What does your Bible say? Your Bible not only teaches the sin nature and its reality, it teaches there are limits on the state. The state, under the American system, cannot do whatever it wants to do. Is it not interesting that Peter brings this up in Acts 5:29, when the Sanhedrin was dogpiling on the early church for preaching the gospel? What did Peter and the apostles answer? “We must obey God rather than men.”
Is it not interesting that as you go through the Bible, like Daniel 3, Daniel 6, Exodus 1, Joshua 2, and many other examples, you will find people who tell the government no, who tell the state no, we won’t do that, we won’t be forced into that because the state has limits on it and thus you have the case for civil disobedience in the Bible. The Bible never teaches unlimited compliance to the government no matter what it wants to do. That is a reading that people get from Romans 13 but it does not take into account the full counsel of the Word of God. Yes, Romans 13, we should pray for government, we should submit whenever possible. We are not troublemakers or rabble-rousers, but at the same time there reaches a point where the government extends its reach too far and there’s a place to tell the government no.
Maximum status government is not the invention of God. It, rather, is the invention of Nimrod, an antichrist like character who built the tower of Babel, it’s his innovation. It will also be the innovation of the antichrist who will, when he arrives one day, have total government control over everybody. We read about it in passages like Revelation 13:16-18 but those are not ideas that come from the mind of God.
[Revelation 13:16-18, “And he causes all, the small and the great, and the rich and the poor, and the free men and the slaves, to be given a mark on their right hand or on their forehead,  and he provides that no one will be able to buy or to sell, except the one who has the mark, either the name of the beast or the number of his name.  Here is wisdom. Let him who has understanding calculate the number of the beast, for the number is that of a man; and his number is six hundred and sixty-six.”]
Ideas that come from the mind of God are limited government. Notice, if you will, do back to Deuteronomy, chapter 17 and verses 14-17, Moses begins to articulate a time period when the nation of Israel would call out to God for a king. And notice the limitations that were placed on the king when he comes.
Deuteronomy 17:14-17, it says this: “When you enter the land which the LORD your God gives you, and you possess it and live in it, and you say, ‘I will set a king over me like all the nations who are around me,’  you shall surely set a king over you whom the LORD your God chooses, one from among your countrymen you shall set as king over yourselves; you may not put a foreigner over yourselves who is not your countryman.  Moreover, he” notice the limitations on the king, “shall not multiply horses for himself, nor shall he cause the people to return to Egypt to multiply horses, since the LORD has said to you, ‘You shall never again return that way.’” Verse 17, “He shall not multiply wives for himself, or else his heart will turn away; nor shall he greatly increase silver and gold for himself.”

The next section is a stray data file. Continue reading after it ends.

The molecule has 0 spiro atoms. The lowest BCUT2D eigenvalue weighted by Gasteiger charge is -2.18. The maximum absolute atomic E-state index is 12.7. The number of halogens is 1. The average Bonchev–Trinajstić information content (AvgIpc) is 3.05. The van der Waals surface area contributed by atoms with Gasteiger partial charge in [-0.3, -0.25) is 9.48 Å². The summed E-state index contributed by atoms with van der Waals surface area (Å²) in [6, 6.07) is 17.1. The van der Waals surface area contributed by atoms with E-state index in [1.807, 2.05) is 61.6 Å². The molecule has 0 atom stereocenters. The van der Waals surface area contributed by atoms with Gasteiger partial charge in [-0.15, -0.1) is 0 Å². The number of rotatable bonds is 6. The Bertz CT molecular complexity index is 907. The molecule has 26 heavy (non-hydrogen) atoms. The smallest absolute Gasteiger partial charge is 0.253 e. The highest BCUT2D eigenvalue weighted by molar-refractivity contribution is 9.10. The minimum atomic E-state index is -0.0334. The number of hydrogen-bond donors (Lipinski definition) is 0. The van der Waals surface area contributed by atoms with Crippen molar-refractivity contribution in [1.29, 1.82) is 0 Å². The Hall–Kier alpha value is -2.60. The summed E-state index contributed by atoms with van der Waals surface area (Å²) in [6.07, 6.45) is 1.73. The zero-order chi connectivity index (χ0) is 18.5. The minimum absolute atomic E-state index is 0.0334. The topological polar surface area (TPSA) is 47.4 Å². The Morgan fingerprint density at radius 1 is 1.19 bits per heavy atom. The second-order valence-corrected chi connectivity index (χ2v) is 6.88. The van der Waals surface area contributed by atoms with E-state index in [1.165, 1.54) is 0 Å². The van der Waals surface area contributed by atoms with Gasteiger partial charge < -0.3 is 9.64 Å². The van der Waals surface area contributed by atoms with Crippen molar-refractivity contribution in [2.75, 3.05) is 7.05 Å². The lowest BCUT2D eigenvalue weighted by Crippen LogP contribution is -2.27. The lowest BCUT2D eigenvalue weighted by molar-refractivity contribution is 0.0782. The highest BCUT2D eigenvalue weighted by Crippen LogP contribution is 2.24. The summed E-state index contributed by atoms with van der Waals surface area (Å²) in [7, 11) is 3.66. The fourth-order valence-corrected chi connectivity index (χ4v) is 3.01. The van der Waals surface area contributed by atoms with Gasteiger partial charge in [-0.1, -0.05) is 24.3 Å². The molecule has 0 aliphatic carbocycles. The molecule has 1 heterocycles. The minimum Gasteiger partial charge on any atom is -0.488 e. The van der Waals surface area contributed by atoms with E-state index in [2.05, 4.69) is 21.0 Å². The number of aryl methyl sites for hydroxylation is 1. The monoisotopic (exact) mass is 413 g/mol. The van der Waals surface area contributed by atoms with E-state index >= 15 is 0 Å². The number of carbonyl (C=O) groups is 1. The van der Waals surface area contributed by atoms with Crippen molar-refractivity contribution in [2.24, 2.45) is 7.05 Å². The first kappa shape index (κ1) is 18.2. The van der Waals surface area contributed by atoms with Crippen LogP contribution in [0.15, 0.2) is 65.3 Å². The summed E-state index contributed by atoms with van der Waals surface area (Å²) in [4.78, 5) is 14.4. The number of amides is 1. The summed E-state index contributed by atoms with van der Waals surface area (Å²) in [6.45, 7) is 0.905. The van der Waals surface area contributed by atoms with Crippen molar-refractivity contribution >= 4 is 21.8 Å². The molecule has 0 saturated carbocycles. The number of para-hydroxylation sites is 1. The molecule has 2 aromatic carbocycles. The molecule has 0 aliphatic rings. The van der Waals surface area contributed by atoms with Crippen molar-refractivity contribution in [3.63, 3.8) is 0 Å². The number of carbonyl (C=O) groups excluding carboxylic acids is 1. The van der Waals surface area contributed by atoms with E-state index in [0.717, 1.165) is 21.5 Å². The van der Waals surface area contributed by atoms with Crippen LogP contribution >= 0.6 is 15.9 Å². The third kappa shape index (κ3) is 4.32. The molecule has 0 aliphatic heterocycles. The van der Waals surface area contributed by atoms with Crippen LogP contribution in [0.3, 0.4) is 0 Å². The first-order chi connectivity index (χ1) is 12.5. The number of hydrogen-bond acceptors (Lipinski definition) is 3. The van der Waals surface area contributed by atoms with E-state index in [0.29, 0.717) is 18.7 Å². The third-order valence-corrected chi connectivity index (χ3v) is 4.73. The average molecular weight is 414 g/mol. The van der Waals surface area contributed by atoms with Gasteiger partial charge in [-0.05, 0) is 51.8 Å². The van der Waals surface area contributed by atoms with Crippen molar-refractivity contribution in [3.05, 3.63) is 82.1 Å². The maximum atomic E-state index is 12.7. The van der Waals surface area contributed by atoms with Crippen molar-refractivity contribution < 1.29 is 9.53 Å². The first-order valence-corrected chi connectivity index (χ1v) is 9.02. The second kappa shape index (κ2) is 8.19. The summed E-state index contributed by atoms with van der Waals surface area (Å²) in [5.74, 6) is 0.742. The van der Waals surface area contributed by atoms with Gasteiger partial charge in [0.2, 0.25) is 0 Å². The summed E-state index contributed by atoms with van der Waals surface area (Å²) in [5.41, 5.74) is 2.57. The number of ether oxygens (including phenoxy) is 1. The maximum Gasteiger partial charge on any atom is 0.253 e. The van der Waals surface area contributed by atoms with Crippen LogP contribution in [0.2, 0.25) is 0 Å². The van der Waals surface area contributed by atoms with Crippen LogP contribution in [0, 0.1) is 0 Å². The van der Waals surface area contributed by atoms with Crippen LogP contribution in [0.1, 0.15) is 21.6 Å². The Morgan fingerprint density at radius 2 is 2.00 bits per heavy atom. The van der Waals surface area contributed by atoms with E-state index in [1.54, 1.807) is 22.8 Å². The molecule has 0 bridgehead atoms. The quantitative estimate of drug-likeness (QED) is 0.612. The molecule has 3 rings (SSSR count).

We read this in the Bible, many times we read right over it but let me tell you something about that verse: that is a legal principle far ahead of its time because without the light of the Word of God and the tainted sin nature of our rulers we function, largely according to what happened in the Dark Ages in Europe, the divine right of kings, where the king is looked at as a representative of God; the king is somehow some sort of evolved individual much higher than us, more intelligent than we are, not beset by the sin nature that we are beset by, and therefore we submit to the king no matter what he wants to do.
That’s not what the Bible teaches at all. That is a distorted view of biblical anthropology and it’s a distorted view on the limitations that the Bible placed on Israel’s kings. And you can track it right through the Word of God. Every king that got himself into trouble before God in the Old Testament violated this principle. He stepped outside of the law and put himself above and over the law. David did it, did he not, by committing adultery and murder.
Solomon did it, did he not? You know, it’s almost like Solomon at the end of his life woke up one day, read Deuteronomy 17:14-17 and said I’m going to do the opposite. The king is not supposed to multiply wives, what did Solomon do? Multiplied wives; 700 wives and 300 concubines. The king is not to multiply wealth for himself. What did Solomon do? He did all of that and more. And how Solomon went into discipline and how the nation of Israel was divided between the northern and southern kingdoms from that time on because of Solomon’s abrogation of the principle of limited government.